The second step in the masking process is actually performed simultaneously with the first or preceding step. While applying the alginate material, small strips of gauze are applied to the soft mixture. These gauze strips are cut from gauze pads and placed at hand while the alginate material is being applied. Before the alginate has hardened, and awhile it is on the face or body area, these strips are placed on the material. They are placed over the entire face or affected area so that they are exposed above the surface of the alginate material. When the alginate material is allowed to harden, most of the strip should be visible. The gauze is placed at random and over the entire face or body area. This stripping step is used to facilitate the bonding of the alginate impression material to a plaster material.
With the gauze in place and the alginate material hardened, the impression is ready to be covered with a plaster material. The preferred plaster is in a powder form and must be mixed with water. This mixture is usually two (2) parts water to three (3) parts plaster, e.g. ninety-four (94) ml of water to one hundred (100) grams of powder. The first step is to mix equal parts of water and material in a clean plastic bowl, spatulating for fifteen (15) seconds. To this paint-like wash, the remaining part of powder is added gradually and spatulated thoroughly for fifteen (15) seconds with a rapid whipping stroke. This insures equal crystallization throughout the entire mass. Air bubbles are eliminated by rotating the bowl or patting or jarring its sides. Spatulation is continued rapidly until a thick creamy consistency is obtained. The plaster is now ready to apply over the alginate impression material. (It should be noted that the above proportions are approximate. As these materials absorb moisture from the air, slight variations in the proportions may be necessary. Furthermore, if the natural water has a high level of soluble salts, distilled water can be used.)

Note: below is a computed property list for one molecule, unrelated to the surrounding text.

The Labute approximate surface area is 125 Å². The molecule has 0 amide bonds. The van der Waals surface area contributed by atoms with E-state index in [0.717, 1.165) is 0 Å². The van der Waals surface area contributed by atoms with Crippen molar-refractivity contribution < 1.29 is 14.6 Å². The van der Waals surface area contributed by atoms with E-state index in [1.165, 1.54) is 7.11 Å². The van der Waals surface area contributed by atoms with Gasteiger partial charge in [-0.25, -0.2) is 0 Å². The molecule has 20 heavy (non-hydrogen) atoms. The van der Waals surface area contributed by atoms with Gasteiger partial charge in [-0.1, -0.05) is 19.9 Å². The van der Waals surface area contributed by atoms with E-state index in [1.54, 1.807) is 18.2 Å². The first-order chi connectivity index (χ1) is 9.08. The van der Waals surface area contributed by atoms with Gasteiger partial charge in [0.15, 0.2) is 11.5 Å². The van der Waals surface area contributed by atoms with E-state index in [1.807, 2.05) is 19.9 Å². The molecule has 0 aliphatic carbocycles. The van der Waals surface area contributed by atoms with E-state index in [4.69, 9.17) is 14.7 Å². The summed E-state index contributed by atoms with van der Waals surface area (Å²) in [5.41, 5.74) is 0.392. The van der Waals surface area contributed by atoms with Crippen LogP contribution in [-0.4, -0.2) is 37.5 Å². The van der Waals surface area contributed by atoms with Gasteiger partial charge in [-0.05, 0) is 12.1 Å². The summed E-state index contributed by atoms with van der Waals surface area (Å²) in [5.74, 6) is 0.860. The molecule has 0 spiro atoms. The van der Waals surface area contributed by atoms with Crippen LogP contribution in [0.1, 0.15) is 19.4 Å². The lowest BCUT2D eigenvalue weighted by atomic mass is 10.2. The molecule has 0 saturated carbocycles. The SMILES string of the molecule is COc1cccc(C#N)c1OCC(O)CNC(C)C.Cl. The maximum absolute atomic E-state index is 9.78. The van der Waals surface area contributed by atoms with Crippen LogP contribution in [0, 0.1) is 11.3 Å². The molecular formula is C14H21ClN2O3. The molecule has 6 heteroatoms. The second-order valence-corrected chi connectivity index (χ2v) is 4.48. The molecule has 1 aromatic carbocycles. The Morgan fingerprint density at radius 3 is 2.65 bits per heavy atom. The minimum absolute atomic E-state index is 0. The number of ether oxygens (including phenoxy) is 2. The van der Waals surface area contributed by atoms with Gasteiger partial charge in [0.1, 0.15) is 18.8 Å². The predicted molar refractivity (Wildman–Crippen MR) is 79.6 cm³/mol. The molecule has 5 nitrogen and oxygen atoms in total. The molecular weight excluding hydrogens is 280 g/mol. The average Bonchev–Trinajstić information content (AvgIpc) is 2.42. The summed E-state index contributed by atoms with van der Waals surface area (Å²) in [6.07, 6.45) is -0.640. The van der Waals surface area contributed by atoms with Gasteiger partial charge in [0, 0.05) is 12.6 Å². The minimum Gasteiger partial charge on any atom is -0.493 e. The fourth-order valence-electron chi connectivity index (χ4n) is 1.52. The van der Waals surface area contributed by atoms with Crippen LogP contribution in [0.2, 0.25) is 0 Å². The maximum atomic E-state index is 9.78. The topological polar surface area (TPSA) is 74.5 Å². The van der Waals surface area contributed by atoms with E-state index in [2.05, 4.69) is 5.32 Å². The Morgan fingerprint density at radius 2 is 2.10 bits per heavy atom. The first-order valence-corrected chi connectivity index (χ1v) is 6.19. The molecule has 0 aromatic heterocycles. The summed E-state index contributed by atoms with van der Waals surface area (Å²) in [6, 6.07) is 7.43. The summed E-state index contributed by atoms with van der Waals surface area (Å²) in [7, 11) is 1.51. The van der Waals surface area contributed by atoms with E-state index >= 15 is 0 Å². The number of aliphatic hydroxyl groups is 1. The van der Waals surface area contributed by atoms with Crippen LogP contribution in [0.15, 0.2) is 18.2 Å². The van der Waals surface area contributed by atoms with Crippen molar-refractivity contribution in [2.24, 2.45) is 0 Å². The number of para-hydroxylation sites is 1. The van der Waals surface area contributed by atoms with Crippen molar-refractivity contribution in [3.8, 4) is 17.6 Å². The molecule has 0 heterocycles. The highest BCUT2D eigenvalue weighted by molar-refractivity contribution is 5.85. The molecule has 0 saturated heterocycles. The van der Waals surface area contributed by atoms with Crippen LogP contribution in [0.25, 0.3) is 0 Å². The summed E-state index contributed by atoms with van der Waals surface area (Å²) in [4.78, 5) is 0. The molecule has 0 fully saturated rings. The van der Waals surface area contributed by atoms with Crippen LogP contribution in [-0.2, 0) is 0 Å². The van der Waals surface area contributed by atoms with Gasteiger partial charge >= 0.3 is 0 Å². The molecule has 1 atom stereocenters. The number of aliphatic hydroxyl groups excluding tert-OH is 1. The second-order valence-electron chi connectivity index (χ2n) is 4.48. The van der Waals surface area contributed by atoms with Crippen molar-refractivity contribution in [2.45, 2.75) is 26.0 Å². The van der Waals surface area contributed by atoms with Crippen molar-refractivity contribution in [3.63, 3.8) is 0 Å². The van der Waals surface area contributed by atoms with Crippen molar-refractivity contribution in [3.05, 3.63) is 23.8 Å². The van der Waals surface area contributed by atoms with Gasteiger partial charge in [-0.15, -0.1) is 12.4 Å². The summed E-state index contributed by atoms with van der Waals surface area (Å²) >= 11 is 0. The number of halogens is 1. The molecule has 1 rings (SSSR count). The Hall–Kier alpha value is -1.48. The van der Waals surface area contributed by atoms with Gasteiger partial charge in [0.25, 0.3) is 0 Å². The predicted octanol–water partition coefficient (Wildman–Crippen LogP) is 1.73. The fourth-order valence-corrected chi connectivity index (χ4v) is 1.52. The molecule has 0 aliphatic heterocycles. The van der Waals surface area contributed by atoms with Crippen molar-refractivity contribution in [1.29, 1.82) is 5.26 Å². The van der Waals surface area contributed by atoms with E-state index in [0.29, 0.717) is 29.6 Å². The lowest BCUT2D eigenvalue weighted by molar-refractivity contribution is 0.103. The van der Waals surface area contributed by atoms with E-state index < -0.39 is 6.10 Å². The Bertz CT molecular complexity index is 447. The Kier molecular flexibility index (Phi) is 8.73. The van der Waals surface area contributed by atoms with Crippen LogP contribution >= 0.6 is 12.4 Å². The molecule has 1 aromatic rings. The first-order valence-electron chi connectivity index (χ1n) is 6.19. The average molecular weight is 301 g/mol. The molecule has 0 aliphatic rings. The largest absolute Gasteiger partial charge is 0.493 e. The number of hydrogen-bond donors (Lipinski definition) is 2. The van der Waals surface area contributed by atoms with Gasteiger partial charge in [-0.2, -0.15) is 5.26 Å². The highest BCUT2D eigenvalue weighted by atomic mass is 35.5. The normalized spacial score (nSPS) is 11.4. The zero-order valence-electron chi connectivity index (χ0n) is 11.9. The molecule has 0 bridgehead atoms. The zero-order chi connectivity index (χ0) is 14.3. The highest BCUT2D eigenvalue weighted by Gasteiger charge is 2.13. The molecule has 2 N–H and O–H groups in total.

Once the plaster is mixed, as described above, it is applied over the alginate impression as soon as possible. It will begin to harden in a matter of a few seconds. The same methodology used to apply the alginate impression material can be used to apply the plaster. When practicing the facial mask embodiment of the invention, the process begins with the neck area. The plaster is worked up and around the chin and lower jaw, always with an upward stroke and making sure to cover the impression material completely. Moving up across the face, close attention is given the eye area, especially if the eyes areas were left uncovered. Complete coverage is again important. The nose area is vital to the strength of the plaster mold and complete coverage to that area is critical, but the nostrils are left open for breathing.
When practicing the facial mask embodiment of the invention, the entire face and neck area is covered with the plaster, leaving no area uncovered. Similarly, the entire body area to be treated should be covered with plaster. The alginate impression should not be visible at this point; it is covered completely.
Before the plaster hardens, a plaster bandage wrap is used to cover the entire plastered area. The plaster bandage wrap is preferably three (3) inches wide by nine (9) feet long. While it remains rolled, the wrap is wetted thoroughly. The water is allowed to run between the edges of the wrap to assure that all areas of the bandage are wetted. The roll is pressed slightly until most of the excess water comes out, yet remaining thoroughly wet. In a progressive fashion, the bandage is unwrapped from its coiled posture and placed on the plastered face. Circular and back and forth motions are made around and across the face until the entire face is covered with the bandage. When practicing the facial mask embodiment of the invention, once the entire nine (9) feet of bandage is covering the face, the bandage is pressed down upon and rubbed in, smoothing it out over the entire surface of the face. Similar efforts area undertaken regarding bandages placed on body areas. Every attempt is made to make the plaster and the plaster bandage appear as one covering.
The bandage is applied to provide additional strength to the plaster and additional protection to the impression material during its removal from the face or body area. With the bandage securely in place, the plaster covering is allowed to harden. This could take from three (3) to ten (10) minutes depending on the temperature of the water used to wet the bandage, air temperature, and the thickness of the plaster. The plaster is inspected often, and as soon as it is hard enough to withstand removal, it is taken off.